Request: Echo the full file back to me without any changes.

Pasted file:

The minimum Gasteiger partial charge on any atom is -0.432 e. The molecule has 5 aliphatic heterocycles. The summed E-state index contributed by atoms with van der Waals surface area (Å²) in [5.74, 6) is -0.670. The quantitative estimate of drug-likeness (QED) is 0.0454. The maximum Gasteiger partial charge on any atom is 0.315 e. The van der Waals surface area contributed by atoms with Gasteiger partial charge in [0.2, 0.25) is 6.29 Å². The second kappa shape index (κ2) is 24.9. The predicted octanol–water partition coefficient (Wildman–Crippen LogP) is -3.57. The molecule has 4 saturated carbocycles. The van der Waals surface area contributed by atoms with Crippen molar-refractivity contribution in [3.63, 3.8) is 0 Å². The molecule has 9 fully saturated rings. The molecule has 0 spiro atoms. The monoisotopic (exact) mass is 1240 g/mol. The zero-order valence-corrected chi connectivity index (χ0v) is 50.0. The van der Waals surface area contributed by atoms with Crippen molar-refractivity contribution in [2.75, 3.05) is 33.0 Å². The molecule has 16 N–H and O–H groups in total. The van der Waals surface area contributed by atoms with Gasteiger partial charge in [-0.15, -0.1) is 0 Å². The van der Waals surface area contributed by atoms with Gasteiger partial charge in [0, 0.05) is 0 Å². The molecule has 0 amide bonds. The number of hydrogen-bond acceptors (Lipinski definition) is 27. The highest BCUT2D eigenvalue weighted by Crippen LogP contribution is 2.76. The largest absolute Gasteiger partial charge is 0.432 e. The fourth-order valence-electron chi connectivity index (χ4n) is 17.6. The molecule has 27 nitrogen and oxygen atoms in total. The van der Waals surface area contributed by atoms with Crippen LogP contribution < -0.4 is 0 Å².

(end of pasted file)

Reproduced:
The minimum Gasteiger partial charge on any atom is -0.432 e. The molecule has 5 aliphatic heterocycles. The summed E-state index contributed by atoms with van der Waals surface area (Å²) in [5.74, 6) is -0.670. The quantitative estimate of drug-likeness (QED) is 0.0454. The maximum Gasteiger partial charge on any atom is 0.315 e. The van der Waals surface area contributed by atoms with Gasteiger partial charge in [0.2, 0.25) is 6.29 Å². The second kappa shape index (κ2) is 24.9. The predicted octanol–water partition coefficient (Wildman–Crippen LogP) is -3.57. The molecule has 4 saturated carbocycles. The van der Waals surface area contributed by atoms with Crippen molar-refractivity contribution in [3.63, 3.8) is 0 Å². The molecule has 9 fully saturated rings. The molecule has 0 spiro atoms. The monoisotopic (exact) mass is 1240 g/mol. The zero-order valence-corrected chi connectivity index (χ0v) is 50.0. The van der Waals surface area contributed by atoms with Crippen molar-refractivity contribution in [2.75, 3.05) is 33.0 Å². The molecule has 16 N–H and O–H groups in total. The van der Waals surface area contributed by atoms with Gasteiger partial charge in [-0.15, -0.1) is 0 Å². The van der Waals surface area contributed by atoms with Gasteiger partial charge in [0, 0.05) is 0 Å². The molecule has 0 amide bonds. The number of hydrogen-bond acceptors (Lipinski definition) is 27. The highest BCUT2D eigenvalue weighted by Crippen LogP contribution is 2.76. The largest absolute Gasteiger partial charge is 0.432 e. The fourth-order valence-electron chi connectivity index (χ4n) is 17.6. The molecule has 27 nitrogen and oxygen atoms in total. The van der Waals surface area contributed by atoms with Crippen LogP contribution < -0.4 is 0 Å².